The UN Secretary General has condemned “the appalling and brutal crime” in the town of Daraya, calling for an inquest into the reported killing of more than 300 people over the weekend. Neither side fighting in Syria has claimed responsibility.
A handheld camera pans the streets of Daraya, a quiet suburb of the capital Damascus. All it sees are bodies – men, women, children; all dead, covered in blood. Some evidently tried to protect loved ones, with their bodies shielding those of their relatives. Others look like they faced a firing squad, with a sense of terror gripping anyone watching the never-ending lines of murdered Syrian civilians.
A blame game has already started as to who actually committed the atrocity.
Members and supporters of the opposition in the country quickly pointed fingers at government forces. Numerous activists and rebel fighters – mostly unnamed or using false names for “fear of reprisals” – blamed the government troops for the massacre, claiming the army tore through the town of Daraya, performing house-to-house raids “execution-style”.
But the country’s official news agency reported a different story, stating government forces "cleansed Daraya from remnants of armed terrorist groups” who had committed crimes against the local people.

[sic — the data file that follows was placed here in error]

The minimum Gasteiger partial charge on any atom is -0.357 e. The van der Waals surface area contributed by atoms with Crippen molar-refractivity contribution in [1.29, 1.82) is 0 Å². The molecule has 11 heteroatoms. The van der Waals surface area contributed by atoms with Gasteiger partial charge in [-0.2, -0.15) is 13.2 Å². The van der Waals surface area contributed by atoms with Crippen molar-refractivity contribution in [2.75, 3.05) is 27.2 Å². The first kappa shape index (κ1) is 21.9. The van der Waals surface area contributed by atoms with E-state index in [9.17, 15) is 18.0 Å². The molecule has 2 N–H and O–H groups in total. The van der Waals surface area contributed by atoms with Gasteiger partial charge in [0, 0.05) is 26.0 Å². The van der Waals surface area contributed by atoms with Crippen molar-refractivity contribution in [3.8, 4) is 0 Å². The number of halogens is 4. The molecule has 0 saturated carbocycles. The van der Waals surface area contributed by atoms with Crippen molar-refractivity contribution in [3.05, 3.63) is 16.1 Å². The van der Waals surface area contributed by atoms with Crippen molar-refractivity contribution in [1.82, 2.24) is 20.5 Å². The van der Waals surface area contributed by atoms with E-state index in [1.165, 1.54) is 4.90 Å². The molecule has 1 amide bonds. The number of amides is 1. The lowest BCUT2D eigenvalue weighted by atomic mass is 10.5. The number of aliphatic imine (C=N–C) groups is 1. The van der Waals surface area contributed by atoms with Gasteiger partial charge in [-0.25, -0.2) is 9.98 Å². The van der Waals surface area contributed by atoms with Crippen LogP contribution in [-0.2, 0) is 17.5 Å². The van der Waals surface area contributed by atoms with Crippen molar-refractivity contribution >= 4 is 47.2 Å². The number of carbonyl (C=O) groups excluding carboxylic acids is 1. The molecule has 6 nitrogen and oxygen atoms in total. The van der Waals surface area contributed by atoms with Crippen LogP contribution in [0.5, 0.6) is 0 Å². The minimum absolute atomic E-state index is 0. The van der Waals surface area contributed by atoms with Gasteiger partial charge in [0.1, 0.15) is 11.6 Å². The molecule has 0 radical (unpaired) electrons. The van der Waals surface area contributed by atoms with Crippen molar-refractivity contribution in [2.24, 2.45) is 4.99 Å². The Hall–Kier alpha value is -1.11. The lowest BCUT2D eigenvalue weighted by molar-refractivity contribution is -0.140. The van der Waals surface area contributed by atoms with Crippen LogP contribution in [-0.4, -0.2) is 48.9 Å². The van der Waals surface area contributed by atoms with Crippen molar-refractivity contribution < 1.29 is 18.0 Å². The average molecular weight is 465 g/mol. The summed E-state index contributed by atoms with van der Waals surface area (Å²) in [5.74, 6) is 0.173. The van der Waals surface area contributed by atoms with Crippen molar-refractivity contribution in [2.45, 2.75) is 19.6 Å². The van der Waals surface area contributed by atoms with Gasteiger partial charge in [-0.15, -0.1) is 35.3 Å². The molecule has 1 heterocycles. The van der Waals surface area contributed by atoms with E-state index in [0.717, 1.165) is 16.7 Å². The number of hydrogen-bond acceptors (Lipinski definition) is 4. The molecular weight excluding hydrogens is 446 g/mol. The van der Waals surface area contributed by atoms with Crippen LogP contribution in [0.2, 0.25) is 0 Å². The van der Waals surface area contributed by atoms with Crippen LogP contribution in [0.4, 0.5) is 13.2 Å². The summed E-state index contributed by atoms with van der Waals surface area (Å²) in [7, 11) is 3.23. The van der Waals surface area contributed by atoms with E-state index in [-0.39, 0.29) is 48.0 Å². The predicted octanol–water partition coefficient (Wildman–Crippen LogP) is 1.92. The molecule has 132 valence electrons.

In footage seen on Dunya TV, locals say they don’t know the identity of the perpetrators as they were hiding in shelters at the time of the attack. However, they mention on camera that they feel safe now that the army has retaken the town.
On Monday, the UN Secretary General called for an immediate investigation into what happened in Daraya. Ban's spokesman said that the UN Office for the Commissioner for Human Rights was trying to gather information on the incident and “whoever is responsible needs to be held accountable and it underscores again the lack of protection for civilians that there is in Syria."
Meanwhile, many fear that this atrocity could be used as a PR tool in the conflict.
Journalist Neil Clark told RT that every time he hears of another crime allegedly committed by the Assad regime, he experiences a sense of déjà vu.
“It’s pretty clear that there’s an agenda here; it’s to blacken the Syrian government’s name, and to use it as another pretext for intervention. It’s happened before and it’ll happen again, I’m afraid.”
Clark pointed out that massacres always seem to happen just before an important UN meeting “and we’ve got to ask ourselves why.”
“It’s all about the likes of William Hague and Hilary Clinton trying to put pressure on Russia and China to change their positions. And so before we get any independent verification of what’s gone on, we get these calls from these hawks that say look, Assad’s murdering his own people, we’ve got to intervene,” he said.
“And then when the dust settles then we find a bit more information, it’s not as clear-cut as it appeared to be. Later on we find that actually the rebels were responsible for much of the killing then. It wasn’t clear-cut. So we’ve got to be very, very wary.”
Watch more in RT's Anastasia Churkina's report